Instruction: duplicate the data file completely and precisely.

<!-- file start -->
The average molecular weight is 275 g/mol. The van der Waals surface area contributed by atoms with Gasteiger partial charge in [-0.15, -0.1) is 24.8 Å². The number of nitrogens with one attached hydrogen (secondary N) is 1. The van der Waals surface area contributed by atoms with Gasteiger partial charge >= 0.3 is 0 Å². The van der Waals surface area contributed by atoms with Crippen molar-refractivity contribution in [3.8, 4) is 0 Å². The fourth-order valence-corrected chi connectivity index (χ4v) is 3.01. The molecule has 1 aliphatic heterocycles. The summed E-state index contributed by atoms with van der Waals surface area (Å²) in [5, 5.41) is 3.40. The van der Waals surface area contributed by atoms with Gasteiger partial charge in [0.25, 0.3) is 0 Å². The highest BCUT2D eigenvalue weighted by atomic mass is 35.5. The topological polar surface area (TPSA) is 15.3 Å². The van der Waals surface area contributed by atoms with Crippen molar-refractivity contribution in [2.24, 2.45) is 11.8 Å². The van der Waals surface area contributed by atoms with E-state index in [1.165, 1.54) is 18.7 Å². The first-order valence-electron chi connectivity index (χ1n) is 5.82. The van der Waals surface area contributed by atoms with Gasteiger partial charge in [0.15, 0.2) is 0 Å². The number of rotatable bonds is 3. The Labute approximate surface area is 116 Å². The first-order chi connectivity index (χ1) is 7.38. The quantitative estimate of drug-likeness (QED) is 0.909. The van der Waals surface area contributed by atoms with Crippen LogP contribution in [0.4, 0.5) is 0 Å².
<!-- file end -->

The average molecular weight is 275 g/mol. The van der Waals surface area contributed by atoms with Gasteiger partial charge in [-0.15, -0.1) is 24.8 Å². The number of nitrogens with one attached hydrogen (secondary N) is 1. The van der Waals surface area contributed by atoms with Gasteiger partial charge >= 0.3 is 0 Å². The van der Waals surface area contributed by atoms with Crippen molar-refractivity contribution in [3.8, 4) is 0 Å². The fourth-order valence-corrected chi connectivity index (χ4v) is 3.01. The molecule has 1 aliphatic heterocycles. The summed E-state index contributed by atoms with van der Waals surface area (Å²) in [5, 5.41) is 3.40. The van der Waals surface area contributed by atoms with Gasteiger partial charge in [0.25, 0.3) is 0 Å². The highest BCUT2D eigenvalue weighted by atomic mass is 35.5. The topological polar surface area (TPSA) is 15.3 Å². The van der Waals surface area contributed by atoms with Crippen molar-refractivity contribution in [2.24, 2.45) is 11.8 Å². The van der Waals surface area contributed by atoms with E-state index in [1.165, 1.54) is 18.7 Å². The first-order valence-electron chi connectivity index (χ1n) is 5.82. The van der Waals surface area contributed by atoms with Gasteiger partial charge in [0.15, 0.2) is 0 Å². The number of rotatable bonds is 3. The Labute approximate surface area is 116 Å². The first-order chi connectivity index (χ1) is 7.38. The quantitative estimate of drug-likeness (QED) is 0.909. The van der Waals surface area contributed by atoms with Crippen LogP contribution in [0.4, 0.5) is 0 Å².